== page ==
• Clean the clothes dryer duct. Check the damper at the exterior – it should move freely and close properly
  • Check the condition of the siding. Look for loose boards or peeling paint. Check for cracks in stucco exteriors. 
  • Check the weather-stripping around windows and doors. Repair/replace as necessary.


  • Have the flues professionally cleaned on any wood burning fireplaces.
  • Make sure spark arrestors and rain hats are installed on all flues.
  • Check under the bottoms of gas fireplace inserts and clean out any dust.

In the Mechanical Room

  • Check and replace the furnace filter. This should be done every 30-45 days.
  • Check and clean the filters of the air exchange system (if present).
  • Clean up dust and debris from around the base of the water heater and furnace.
  • Test your water heater’s Temperature Pressure Release Valve (it sticks out the side or top of the water heater). 

Smoke / CO Alarms

  • Replace the batteries in all smoke alarms and carbon monoxide detectors and check the test buttons.
  • Smoke alarms should be located inside every bedroom and one in a common area on every level.
  • CO detectors should be located within 10 feet of every sleeping room (and not in furnace rooms, kitchens, or garages).
  • Check the age of your smoke and CO alarms; smoke alarms are good for up to ten years, CO alarms are good for up to five years. If they’re any older, replace them.


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“You Must Have the Perfect House”

I get this quite a bit – my client will say to me during the inspection that I must have a perfect house or if I were to do an inspection report on my house I’d find nothing wrong.


In actuality, it’s quite the opposite.  Every house has problems – even new constructions homes. Just to back up a little – my main concerns in the inspection of a house are safety and functionality. I test all the major systems of the home and put it all together in a report. I include pictures and ratings based on severity.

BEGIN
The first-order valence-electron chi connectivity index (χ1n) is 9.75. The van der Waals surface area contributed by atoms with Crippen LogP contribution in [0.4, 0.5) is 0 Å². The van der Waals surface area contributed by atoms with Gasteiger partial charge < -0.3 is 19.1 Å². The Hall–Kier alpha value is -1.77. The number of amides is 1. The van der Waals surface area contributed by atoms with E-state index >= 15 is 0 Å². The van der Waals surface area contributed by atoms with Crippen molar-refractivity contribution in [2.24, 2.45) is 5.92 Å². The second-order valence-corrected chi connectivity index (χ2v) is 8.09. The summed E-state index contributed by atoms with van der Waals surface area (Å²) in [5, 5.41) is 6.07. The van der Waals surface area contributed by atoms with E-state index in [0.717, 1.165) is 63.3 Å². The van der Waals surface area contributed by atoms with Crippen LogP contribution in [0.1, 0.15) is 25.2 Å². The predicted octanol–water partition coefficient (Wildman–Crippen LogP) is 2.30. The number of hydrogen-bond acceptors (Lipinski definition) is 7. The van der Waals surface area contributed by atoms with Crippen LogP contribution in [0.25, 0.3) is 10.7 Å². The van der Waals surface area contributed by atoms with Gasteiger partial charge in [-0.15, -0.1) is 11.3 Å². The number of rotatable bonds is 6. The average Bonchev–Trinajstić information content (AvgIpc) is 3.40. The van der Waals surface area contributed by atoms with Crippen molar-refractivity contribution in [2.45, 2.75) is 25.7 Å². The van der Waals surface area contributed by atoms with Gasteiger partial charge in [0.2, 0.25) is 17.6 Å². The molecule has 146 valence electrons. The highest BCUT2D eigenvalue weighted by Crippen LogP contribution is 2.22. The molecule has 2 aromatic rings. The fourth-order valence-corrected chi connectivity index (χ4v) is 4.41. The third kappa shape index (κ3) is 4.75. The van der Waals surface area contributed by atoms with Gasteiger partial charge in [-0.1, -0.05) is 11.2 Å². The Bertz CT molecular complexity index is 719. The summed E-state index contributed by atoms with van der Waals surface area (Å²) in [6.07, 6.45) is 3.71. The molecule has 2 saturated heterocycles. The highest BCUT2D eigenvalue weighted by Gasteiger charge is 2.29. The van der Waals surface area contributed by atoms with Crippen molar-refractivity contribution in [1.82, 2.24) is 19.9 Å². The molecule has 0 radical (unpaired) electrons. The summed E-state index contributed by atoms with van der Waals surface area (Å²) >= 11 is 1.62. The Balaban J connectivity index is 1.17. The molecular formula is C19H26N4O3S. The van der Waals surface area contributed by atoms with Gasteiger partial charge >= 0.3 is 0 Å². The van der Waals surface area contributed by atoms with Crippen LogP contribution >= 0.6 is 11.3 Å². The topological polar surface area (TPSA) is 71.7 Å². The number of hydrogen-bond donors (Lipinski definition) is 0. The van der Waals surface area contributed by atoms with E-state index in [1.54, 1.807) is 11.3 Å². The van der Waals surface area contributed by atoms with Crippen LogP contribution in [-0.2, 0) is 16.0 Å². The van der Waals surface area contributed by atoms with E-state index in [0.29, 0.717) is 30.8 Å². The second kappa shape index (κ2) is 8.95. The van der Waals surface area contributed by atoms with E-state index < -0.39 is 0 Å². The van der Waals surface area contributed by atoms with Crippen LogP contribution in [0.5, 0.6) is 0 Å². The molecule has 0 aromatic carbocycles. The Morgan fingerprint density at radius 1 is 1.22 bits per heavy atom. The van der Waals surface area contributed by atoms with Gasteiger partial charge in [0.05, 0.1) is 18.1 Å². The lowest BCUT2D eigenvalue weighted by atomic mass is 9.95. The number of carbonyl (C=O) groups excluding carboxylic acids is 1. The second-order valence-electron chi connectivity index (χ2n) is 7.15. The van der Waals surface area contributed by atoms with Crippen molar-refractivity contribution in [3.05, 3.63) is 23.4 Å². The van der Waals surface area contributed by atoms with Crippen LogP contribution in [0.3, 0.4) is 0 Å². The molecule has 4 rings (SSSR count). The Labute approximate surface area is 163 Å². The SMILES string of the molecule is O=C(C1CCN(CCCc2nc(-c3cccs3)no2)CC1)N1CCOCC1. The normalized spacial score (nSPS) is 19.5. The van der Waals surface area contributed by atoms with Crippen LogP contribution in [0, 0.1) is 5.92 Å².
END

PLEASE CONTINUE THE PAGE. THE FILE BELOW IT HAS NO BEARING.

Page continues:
Many times there are major safety issues or non-functioning systems in the home that need to be addressed. And they rage from an easy, inexpensive repair to extensive, very costly repairs.


There are commonly also maintenance, or deferred maintenance, items that need to be addressed. Some of these may need to be fixed in the near future or just something that gets added to your household maintenance checklist.


I see my job as testing all the systems in the home and giving an evaluation of these systems. Unless it’s a brand new home, systems in a home are always in different stages of service life – some may be new, some in the middle of their life and others at the end or passed the end of their typical service life. I make recommendations based on these assessments – i.e. keep up the typical maintenance, time to budget and plan for replacement or that should have been replaced a year ago.


Back to my house – there are no major safety issues, but I’ve got lots of maintenance issues. There’s always an ongoing checklist of items to monitor.  And I’ve got to balance those with the ‘to-do list’ my wife has for me too.


Our water heater’s getting old, so it’s time to keep an eye on that and think about replacing it.  I replaced the dishwasher last year, so we shouldn’t have to worry about that for a while. But our washer and dryer are getting older.